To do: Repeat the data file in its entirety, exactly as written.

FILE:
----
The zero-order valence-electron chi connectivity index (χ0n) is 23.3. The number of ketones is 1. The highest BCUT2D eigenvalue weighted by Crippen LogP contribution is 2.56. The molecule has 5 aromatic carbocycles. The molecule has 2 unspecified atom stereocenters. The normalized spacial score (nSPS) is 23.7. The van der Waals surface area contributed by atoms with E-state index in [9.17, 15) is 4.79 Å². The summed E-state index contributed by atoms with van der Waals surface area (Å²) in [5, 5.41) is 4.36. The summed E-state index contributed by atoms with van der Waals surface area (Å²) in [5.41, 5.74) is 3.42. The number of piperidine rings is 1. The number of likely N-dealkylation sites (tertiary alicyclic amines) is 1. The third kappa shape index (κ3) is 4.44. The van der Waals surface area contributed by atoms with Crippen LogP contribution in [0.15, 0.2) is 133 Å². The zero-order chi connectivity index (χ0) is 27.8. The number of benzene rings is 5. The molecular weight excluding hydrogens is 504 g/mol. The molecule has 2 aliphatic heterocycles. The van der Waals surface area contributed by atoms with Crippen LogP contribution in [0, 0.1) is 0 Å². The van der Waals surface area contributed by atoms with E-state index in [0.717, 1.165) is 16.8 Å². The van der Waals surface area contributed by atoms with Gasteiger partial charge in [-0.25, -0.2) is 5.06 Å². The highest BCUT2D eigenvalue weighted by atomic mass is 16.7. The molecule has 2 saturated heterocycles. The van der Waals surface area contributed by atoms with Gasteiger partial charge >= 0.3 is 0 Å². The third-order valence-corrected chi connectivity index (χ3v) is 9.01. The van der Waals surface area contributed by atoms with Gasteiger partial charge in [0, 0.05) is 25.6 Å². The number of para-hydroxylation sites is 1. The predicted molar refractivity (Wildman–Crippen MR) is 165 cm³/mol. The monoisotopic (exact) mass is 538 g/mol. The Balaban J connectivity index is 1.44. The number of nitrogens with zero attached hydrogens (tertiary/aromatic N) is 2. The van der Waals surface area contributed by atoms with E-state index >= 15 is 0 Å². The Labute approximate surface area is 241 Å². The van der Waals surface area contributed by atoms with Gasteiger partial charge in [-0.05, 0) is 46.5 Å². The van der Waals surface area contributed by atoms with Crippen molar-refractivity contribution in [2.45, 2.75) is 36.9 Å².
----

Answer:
The zero-order valence-electron chi connectivity index (χ0n) is 23.3. The number of ketones is 1. The highest BCUT2D eigenvalue weighted by Crippen LogP contribution is 2.56. The molecule has 5 aromatic carbocycles. The molecule has 2 unspecified atom stereocenters. The normalized spacial score (nSPS) is 23.7. The van der Waals surface area contributed by atoms with E-state index in [9.17, 15) is 4.79 Å². The summed E-state index contributed by atoms with van der Waals surface area (Å²) in [5, 5.41) is 4.36. The summed E-state index contributed by atoms with van der Waals surface area (Å²) in [5.41, 5.74) is 3.42. The number of piperidine rings is 1. The number of likely N-dealkylation sites (tertiary alicyclic amines) is 1. The third kappa shape index (κ3) is 4.44. The van der Waals surface area contributed by atoms with Crippen LogP contribution in [0.15, 0.2) is 133 Å². The zero-order chi connectivity index (χ0) is 27.8. The number of benzene rings is 5. The molecular weight excluding hydrogens is 504 g/mol. The molecule has 2 aliphatic heterocycles. The van der Waals surface area contributed by atoms with Crippen LogP contribution in [0, 0.1) is 0 Å². The van der Waals surface area contributed by atoms with E-state index in [0.717, 1.165) is 16.8 Å². The van der Waals surface area contributed by atoms with Gasteiger partial charge in [-0.25, -0.2) is 5.06 Å². The highest BCUT2D eigenvalue weighted by atomic mass is 16.7. The molecule has 2 saturated heterocycles. The van der Waals surface area contributed by atoms with Gasteiger partial charge >= 0.3 is 0 Å². The third-order valence-corrected chi connectivity index (χ3v) is 9.01. The van der Waals surface area contributed by atoms with Gasteiger partial charge in [0, 0.05) is 25.6 Å². The number of para-hydroxylation sites is 1. The predicted molar refractivity (Wildman–Crippen MR) is 165 cm³/mol. The monoisotopic (exact) mass is 538 g/mol. The Balaban J connectivity index is 1.44. The number of nitrogens with zero attached hydrogens (tertiary/aromatic N) is 2. The van der Waals surface area contributed by atoms with E-state index >= 15 is 0 Å². The Labute approximate surface area is 241 Å². The van der Waals surface area contributed by atoms with Gasteiger partial charge in [-0.05, 0) is 46.5 Å². The van der Waals surface area contributed by atoms with Crippen molar-refractivity contribution in [2.45, 2.75) is 36.9 Å².